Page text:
Badger Activity signs No Yes Cattle investigating or grazing at badger latrines and setts on pasture Scantlebury et al. (2004)
Camera Yes Yes Badgers and cattle being within two metres of each other. Cattle investigating badger setts and latrines. Badgers visiting farms, feed stores and cattle houses and foraging on cattle pasture. Shared use of water and feed troughs O’Mahony (2015); Campbell et al. (2019); Payne et al. (2016); O’Mahony (2014); Tsukada et al. (2010); Judge et al. (2011); Anonymous (2013)
Direct visualisation Yes Yes Badgers foraging on cattle pasture Benham & Broom (1989)
GPS No Yes Badger visits to cattle farms. Badgers and cattle being present on pasture at the same time, and at different times Mullen et al. (2015); Mullen et al. (2013); Ham et al. (2019)
Model No Yes Cattle grazing at or investigating badger latrines Smith et al. (2009); Hutchings & Harris (2009)
Multiple (a,c,m) Yes Yes Badgers and cattle being within two metres of each other. Badgers visiting feed stores and shared use of feed and water troughs Garnett, Delahay & Roper (2002)
Multiple (a,c,r) No Yes Badgers in and around cattle buildings Robertson et al. (2017)
Multiple (a,q) No Yes Badgers visiting cattle housing, feed stores and feed and water troughs Robertson et al. (2019)
Multiple (a,c) No Yes Badgers visiting farmyards Sleeman, Davenport & Fitzgerald (2008)
Multiple (d,c,r) No Yes Badgers visiting farm boundaries Tolhurst et al. (2008)
Multiple (c,g) Yes Yes Nose to nose contact. Badgers visiting farmyards, farm buildings and feed stores and eating cattle feed Tolhurst et al. (2009)
Multiple (c,q) Yes Yes Nose to nose contact. Badgers visiting, urinating and defecating in farmyards, farm buildings and feed stores and eating cattle feed Ward et al. (2008)
Multiple (c,r) Yes Yes Shared space use Woodroffe et al. (2016)
Multiple (c,l) Yes Yes Shared use of feed troughs Woodroffe et al. (2017)
Proximity logger Yes Yes Badgers and cattle being within one to two metres of each other. Cattle visits to badger latrines Böhm, Hutchings & White (2009); Drewe et al. (2013); Drewe et al. (2012)
Big cat Camera No Yes No contacts observed Abade et al. (2018)
GPS No Yes Lion presence on cattle pasture. Cheetah visits to cattle farms Weise et al. (2019); Van Der Weyde et al. (2017)
Multiple (a,c) Yes Yes Predation events and wild felid presence oncattle pasture Zarco-González & Monroy-Vilchis (2014)
Buffalo GPS No Yes Shared space and water sources Miguel et al. (2013); Miguel et al. (2017); Valls-Fox et al. (2018)
Model Yes No Cattle and buffalo being within 100 metres of each other Dion, VanSchalkwyk & Lambin (2011)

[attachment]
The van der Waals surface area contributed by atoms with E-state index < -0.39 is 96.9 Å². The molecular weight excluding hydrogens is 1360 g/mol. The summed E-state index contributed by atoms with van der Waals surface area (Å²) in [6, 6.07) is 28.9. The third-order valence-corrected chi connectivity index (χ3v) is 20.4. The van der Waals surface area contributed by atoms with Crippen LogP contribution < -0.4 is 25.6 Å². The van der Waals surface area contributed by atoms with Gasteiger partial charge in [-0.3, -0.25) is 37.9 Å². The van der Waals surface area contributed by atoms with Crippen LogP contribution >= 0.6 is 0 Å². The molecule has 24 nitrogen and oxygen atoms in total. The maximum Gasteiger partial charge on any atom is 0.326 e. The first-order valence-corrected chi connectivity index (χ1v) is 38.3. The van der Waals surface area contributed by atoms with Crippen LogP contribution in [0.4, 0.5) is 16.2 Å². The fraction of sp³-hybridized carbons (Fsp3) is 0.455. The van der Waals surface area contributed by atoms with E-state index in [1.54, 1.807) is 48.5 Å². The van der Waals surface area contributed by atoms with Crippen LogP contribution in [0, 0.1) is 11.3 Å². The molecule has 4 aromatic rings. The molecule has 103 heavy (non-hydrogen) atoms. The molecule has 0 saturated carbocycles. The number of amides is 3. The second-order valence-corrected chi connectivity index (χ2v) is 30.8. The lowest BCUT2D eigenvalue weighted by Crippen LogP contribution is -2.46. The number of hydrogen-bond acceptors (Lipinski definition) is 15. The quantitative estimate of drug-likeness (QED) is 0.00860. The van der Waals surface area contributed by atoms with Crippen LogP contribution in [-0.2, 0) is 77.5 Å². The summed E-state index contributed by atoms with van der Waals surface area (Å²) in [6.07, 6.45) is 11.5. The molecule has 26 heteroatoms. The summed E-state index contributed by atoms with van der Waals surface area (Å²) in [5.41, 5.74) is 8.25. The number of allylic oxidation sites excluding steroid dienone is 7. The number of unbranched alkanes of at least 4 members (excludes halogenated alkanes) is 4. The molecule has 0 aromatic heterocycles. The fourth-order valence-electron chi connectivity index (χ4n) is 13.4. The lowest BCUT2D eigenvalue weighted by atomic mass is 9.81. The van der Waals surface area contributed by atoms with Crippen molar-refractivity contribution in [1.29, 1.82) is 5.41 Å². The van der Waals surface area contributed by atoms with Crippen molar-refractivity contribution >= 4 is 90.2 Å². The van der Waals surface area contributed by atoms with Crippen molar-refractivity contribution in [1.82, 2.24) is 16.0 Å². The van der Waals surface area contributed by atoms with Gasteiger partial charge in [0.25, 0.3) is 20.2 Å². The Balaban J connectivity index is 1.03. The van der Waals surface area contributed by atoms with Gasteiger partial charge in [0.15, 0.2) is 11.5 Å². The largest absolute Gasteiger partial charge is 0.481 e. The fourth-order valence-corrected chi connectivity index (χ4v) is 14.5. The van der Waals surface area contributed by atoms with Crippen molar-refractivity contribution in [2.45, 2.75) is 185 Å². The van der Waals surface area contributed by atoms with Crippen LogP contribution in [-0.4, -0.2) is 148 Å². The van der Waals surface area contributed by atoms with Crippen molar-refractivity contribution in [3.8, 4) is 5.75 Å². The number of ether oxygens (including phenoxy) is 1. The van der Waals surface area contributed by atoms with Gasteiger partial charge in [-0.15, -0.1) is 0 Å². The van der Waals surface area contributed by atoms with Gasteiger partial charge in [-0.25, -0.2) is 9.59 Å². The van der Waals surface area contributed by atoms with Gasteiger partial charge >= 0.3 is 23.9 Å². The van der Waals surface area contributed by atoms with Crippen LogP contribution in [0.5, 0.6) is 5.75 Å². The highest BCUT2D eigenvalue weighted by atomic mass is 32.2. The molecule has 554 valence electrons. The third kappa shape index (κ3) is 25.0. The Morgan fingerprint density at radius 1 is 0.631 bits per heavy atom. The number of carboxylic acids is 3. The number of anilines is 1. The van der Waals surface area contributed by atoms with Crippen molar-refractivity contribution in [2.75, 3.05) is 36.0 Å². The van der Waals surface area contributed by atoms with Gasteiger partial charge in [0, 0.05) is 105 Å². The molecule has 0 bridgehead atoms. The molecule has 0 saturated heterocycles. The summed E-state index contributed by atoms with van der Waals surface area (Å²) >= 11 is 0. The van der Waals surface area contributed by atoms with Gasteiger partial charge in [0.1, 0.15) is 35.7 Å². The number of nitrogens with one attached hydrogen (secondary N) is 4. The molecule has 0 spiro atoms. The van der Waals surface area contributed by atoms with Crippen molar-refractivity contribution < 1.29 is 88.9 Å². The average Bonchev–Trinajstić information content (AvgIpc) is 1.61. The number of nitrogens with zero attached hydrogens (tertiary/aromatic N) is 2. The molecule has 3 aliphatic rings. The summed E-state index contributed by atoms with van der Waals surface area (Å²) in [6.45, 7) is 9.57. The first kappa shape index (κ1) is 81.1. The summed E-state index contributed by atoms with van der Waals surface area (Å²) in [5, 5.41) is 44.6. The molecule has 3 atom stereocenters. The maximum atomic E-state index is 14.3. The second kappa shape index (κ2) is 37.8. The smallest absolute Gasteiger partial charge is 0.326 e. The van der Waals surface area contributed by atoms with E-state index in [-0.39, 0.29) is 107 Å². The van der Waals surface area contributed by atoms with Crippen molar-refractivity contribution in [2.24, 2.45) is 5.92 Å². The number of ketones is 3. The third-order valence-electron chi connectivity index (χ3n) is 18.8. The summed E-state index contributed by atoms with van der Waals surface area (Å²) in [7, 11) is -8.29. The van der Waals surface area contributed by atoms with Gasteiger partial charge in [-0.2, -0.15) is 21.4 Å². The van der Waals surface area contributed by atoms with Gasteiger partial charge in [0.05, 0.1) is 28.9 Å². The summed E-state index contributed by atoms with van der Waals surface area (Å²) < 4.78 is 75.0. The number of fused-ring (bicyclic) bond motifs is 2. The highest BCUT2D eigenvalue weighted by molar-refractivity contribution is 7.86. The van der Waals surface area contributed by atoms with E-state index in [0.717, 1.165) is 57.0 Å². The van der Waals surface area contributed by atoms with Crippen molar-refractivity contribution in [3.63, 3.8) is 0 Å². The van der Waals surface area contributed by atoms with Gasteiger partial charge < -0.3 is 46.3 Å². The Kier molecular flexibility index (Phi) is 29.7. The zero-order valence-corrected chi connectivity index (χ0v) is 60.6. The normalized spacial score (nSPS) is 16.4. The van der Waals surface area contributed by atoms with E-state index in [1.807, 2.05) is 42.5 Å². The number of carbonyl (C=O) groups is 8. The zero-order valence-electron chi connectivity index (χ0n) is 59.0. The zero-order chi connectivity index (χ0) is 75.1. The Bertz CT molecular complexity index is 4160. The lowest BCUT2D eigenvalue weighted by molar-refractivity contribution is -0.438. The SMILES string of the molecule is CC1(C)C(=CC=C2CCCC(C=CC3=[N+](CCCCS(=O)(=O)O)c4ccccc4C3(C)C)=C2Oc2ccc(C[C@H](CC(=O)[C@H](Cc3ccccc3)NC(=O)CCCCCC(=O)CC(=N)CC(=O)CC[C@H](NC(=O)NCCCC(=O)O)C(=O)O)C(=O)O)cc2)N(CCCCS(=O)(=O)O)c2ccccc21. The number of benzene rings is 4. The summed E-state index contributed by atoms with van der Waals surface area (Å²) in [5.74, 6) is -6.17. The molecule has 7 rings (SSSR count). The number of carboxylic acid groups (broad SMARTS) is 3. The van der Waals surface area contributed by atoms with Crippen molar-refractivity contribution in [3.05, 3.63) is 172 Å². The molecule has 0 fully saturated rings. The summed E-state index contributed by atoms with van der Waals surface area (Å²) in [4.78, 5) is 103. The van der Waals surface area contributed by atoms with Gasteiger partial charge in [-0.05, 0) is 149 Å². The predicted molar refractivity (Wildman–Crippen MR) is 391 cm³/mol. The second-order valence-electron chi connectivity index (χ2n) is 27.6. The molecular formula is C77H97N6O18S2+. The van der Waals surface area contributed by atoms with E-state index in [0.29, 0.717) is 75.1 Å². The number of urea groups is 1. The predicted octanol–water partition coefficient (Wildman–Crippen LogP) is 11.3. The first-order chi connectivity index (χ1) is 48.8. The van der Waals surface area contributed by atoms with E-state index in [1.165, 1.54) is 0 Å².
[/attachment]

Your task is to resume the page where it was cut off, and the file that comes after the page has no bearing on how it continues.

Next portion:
Literature review No Yes Young buffalo joining cattle herd and ’contact’ (unspecified) between cattle and buffalo Jori et al. (2009)
Questioning Yes Yes Shared grazing and water source Meunier et al. (2017)
Camelid Activity signs No Yes No contacts observed Acebes, Traba & Malo (2012)
Direct visualisation Yes No No contacts observed Arzamendia & Vilá (2015); Schroeder et al. (2013)
Multiple (a,d) No Yes Shared forage Borgnia, Vilá & Cassini (2008)
Canine Camera Yes Yes Cattle and foxes being within two metres of each other. Foxes visiting farm buildings, foraging and hunting on farmland and defecating on stored feed Tolhurst, Ward & Delahay (2011)
GPS Yes Yes Wolf visits to cattle pasture Laporte et al. (2010); Steyaert et al. (2011); Muhly et al. (2010)
Multiple (a,d) No Yes Wolf and coyote presence on cattle pasture Gehring et al. (2010)
Radio-telemetry No Yes Wolf visits to cattle pasture. Jackal visits to cattle farms Chavez & Gese (2006); Kamler et al. (2019)
Deer Activity signs No Yes Deer presence on pasture previously grazed by cattle Kuiters, Bruinderink & Lammertsma (2005)
Camera Yes Yes Shared use of feed and water troughs Kukielka et al. (2013); Payne et al. (2016); Barasona et al. (2013); Carrasco-Garcia et al. (2016); Tsukada et al. (2010)
Direct visualisation Yes Yes Aggression between deer and cattle, and deer and cattle being within five metres of each other. Deer visits to cattle feed stores and deer presence on pasture at the same time and at different times to cattle. Deer licking cattle urine Mattiello et al. (2002); Hill (2005); Mattiello et al. (1997); Carusi, Beade & Bilenca (2017)
GPS No Yes Deer visits to cattle pastures and feeding areas Cooper et al. (2008); Ribeiro-Lima et al. (2017); Berentsen et al. (2014)
Literature review Yes Yes No contacts observed Walter et al. (2012)